Listing 2: Creating Complaint table

For each new complaint, a row will be added to this table. To create the first complaint record, run the code in Listing 3.

Listing 3: Populating first Complaint row using ComplaintNumber sequence object

The code in Listing 3 used the NEXT VALUE FOR function in the VALUES clause of the INSERT statement to retrieve the next sequence number available from the ComplaintName object. Report 1 shows the output from Listing 3.

Report 1: Output when the code in Listing 3 is run

By looking at the output in Report 1, you can see the first ComplaintID has a value of 0. This number happens to be the same as the START WITH value specified in the CREATE SEQUENCE statement found in Listing 1. The first time a sequence object is referenced, using the NEXT VALUE FOR function, the START WITH value associated with the CREATE SEQUENCE statement will be the sequence number returned. A new sequence number will be generated for all subsequent NEXT VALUE FOR calls based on the last sequence number generated and the INCREMENT value associated with the sequence object referenced.

Using the NEXT VALUE FOR function in a SELECT statement

When the NEXT VALUE FOR clause is used in a SELECT statement, the function will produce a different sequence number for each row returned. In Listing 4, a sub-query is used to produce a recordset that contains two rows. The NEXT VALUE FOR function is used in the outer SELECT statement to feed the two row result set into an INSERT statement.

Listing 4: Code to populate two more rows in the Complaint table.

When the code in Listing 4 is run, the output in Report 2 is displayed.

Report 2: Output when running the code in Listing 4.

Image showing rows added using the sequence object

By reviewing the output in Report 2, you can see there are now three rows in the Complaint table. The two new rows added have ComplaintID values 1 and 2. This example shows two things. First, it shows that it produces two values when passing two rows to the NEXT VALUE FOR function. Secondly, it shows how the INCREMENT value was used to increase the sequence number by 1 for each new sequence number generated.

Using the NEXT VALUE FOR in an UPDATE statement

When an UPDATE statement is used in conjunction with the NEXT VALUE FOR function, every row updated will assign a different sequence number. This can be seen by running the code in Listing 5.

Listing 5: Using NEXT VALUE FOR function with UPDATE statement

Report 3 contains the output, when Listing 5 is run.

Report 3: Output from Listing 5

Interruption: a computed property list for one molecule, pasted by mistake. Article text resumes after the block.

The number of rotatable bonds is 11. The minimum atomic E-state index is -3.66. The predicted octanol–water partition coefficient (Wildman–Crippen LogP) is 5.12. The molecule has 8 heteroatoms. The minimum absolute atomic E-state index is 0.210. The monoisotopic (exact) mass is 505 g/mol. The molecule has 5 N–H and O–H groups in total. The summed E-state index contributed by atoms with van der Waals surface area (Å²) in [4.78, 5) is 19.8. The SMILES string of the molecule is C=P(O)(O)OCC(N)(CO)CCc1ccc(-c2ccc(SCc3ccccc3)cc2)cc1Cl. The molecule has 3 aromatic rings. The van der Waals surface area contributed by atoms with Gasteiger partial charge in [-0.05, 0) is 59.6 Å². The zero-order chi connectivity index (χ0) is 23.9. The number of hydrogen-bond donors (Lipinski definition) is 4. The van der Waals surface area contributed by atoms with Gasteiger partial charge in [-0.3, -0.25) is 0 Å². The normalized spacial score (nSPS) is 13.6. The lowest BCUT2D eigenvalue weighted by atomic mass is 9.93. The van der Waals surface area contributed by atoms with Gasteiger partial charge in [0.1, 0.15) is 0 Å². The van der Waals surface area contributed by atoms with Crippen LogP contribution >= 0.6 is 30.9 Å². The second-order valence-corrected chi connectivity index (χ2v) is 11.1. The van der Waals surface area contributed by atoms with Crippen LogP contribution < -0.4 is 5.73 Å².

Image showing the results of adding rows using a sequence object

Report 3 shows that the three existing rows in the Complaint table were updated with new ComplaintID’s. This example shows how each row updated got a different generated sequence number to update the ComplaintID column.

Using a sequence object as a constraint

The examples so far have shown how to use the sequence object and the NEXT VALUE FOR function to generate sequence numbers within SELECT, INSERT, and UPDATE statements. Another was to use the NEXT VALUE FOR function is in a constraint. By using the NEXT VALUE FOR function in a constraint, you can automatically populate table column as rows are inserted, similar to how an identity column works. The code in Listing 6 drops and recreates the Complaint table and uses the ComplaintNumber sequence object to define a constraint on the ComplaintID column and then inserts some rows into the recreated table.

Listing 6: Using a sequence object in constraint

Report 4 is generated by the SELECT statement in Listing 6.

Report 4: Output from the SELECT statement in Listing 6

Image showing the rows added when using a default constraing

This example shows how a constraint can automatically populate a table column with a sequence number value. If you want to use a sequence object to produce sequence numbers when rows are inserted into tables without writing application code, then using a constraint is the way to go.

Altering a sequence number

One of the advantages of using a sequence object over an identity column is that a sequence object can be altered. In contrast, an identity column specifications can’t be altered once it is created. Being able to alter an existing sequence object is a great thing, especially when business requirements change, and there is a lot of application code that already uses a sequence object.

For a business requirement that requires a sequence object to be altered, assume management has changed their mind on the numbering scheme for complaints. Now they want all new complaints to start at 10000, with every complaint after that to be increment by 10. To meet these new requirements, the ComplaintNumber sequence object will be altered using the code in Listing 7.

Listing 7: Altering Complaint sequence object

When the code in Listing 7 is run t,he output in Report 5 is created.

Report 5: Output created when code in Listing 7 is executed.

Image showing rows inserted after changing the sequence object properties

Being able to easily change a sequence object with an ALTER statement provides you a quick method to change the sequence object specification without changing any application code or to drop and recreate the table that uses a sequence object.

Sequence object Information